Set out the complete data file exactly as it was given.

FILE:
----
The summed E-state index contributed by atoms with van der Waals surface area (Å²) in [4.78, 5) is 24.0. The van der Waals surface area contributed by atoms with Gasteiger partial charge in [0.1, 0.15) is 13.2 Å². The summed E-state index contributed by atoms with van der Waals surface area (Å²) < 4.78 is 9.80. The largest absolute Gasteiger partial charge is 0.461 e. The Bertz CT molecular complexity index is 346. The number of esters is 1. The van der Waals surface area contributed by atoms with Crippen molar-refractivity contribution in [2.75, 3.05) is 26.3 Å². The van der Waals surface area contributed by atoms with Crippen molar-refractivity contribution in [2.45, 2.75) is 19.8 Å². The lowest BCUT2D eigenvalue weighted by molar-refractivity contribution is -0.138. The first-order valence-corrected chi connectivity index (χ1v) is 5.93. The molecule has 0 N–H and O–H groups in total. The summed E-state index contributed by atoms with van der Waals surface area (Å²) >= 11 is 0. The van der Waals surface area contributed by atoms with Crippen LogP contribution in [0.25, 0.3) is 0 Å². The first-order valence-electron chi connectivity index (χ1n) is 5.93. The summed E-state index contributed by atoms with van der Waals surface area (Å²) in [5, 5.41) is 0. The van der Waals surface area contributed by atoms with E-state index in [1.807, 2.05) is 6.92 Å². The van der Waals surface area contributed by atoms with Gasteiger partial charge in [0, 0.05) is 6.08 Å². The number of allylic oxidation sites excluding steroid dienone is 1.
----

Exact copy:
The summed E-state index contributed by atoms with van der Waals surface area (Å²) in [4.78, 5) is 24.0. The van der Waals surface area contributed by atoms with Gasteiger partial charge in [0.1, 0.15) is 13.2 Å². The summed E-state index contributed by atoms with van der Waals surface area (Å²) < 4.78 is 9.80. The largest absolute Gasteiger partial charge is 0.461 e. The Bertz CT molecular complexity index is 346. The number of esters is 1. The van der Waals surface area contributed by atoms with Crippen molar-refractivity contribution in [2.75, 3.05) is 26.3 Å². The van der Waals surface area contributed by atoms with Crippen molar-refractivity contribution in [2.45, 2.75) is 19.8 Å². The lowest BCUT2D eigenvalue weighted by molar-refractivity contribution is -0.138. The first-order valence-corrected chi connectivity index (χ1v) is 5.93. The molecule has 0 N–H and O–H groups in total. The summed E-state index contributed by atoms with van der Waals surface area (Å²) >= 11 is 0. The van der Waals surface area contributed by atoms with Crippen LogP contribution in [0.25, 0.3) is 0 Å². The first-order valence-electron chi connectivity index (χ1n) is 5.93. The summed E-state index contributed by atoms with van der Waals surface area (Å²) in [5, 5.41) is 0. The van der Waals surface area contributed by atoms with E-state index in [1.807, 2.05) is 6.92 Å². The van der Waals surface area contributed by atoms with Gasteiger partial charge in [0, 0.05) is 6.08 Å². The number of allylic oxidation sites excluding steroid dienone is 1.